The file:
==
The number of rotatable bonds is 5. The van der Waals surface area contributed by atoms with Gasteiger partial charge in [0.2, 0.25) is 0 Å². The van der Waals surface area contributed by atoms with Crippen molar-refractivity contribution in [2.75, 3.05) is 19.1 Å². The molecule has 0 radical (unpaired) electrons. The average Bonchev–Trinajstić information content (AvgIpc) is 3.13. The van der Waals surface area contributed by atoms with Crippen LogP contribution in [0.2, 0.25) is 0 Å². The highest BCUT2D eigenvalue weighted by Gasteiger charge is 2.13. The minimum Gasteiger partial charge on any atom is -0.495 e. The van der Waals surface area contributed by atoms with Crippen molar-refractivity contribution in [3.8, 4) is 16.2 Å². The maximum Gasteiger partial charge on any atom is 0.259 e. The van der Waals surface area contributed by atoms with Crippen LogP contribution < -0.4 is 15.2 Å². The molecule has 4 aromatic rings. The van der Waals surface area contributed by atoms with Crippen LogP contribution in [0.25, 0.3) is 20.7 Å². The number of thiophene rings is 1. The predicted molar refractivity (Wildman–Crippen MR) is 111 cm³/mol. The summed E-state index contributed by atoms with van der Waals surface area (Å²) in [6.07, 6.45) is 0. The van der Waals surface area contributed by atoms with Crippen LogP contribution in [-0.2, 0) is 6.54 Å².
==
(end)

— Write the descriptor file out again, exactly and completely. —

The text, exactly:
The number of rotatable bonds is 5. The van der Waals surface area contributed by atoms with Gasteiger partial charge in [0.2, 0.25) is 0 Å². The van der Waals surface area contributed by atoms with Crippen molar-refractivity contribution in [2.75, 3.05) is 19.1 Å². The molecule has 0 radical (unpaired) electrons. The average Bonchev–Trinajstić information content (AvgIpc) is 3.13. The van der Waals surface area contributed by atoms with Crippen LogP contribution in [0.2, 0.25) is 0 Å². The highest BCUT2D eigenvalue weighted by Gasteiger charge is 2.13. The minimum Gasteiger partial charge on any atom is -0.495 e. The van der Waals surface area contributed by atoms with Crippen molar-refractivity contribution in [3.8, 4) is 16.2 Å². The maximum Gasteiger partial charge on any atom is 0.259 e. The van der Waals surface area contributed by atoms with Crippen LogP contribution < -0.4 is 15.2 Å². The molecule has 4 aromatic rings. The van der Waals surface area contributed by atoms with Crippen LogP contribution in [0.25, 0.3) is 20.7 Å². The number of thiophene rings is 1. The predicted molar refractivity (Wildman–Crippen MR) is 111 cm³/mol. The summed E-state index contributed by atoms with van der Waals surface area (Å²) in [6.07, 6.45) is 0. The van der Waals surface area contributed by atoms with Crippen LogP contribution in [-0.2, 0) is 6.54 Å².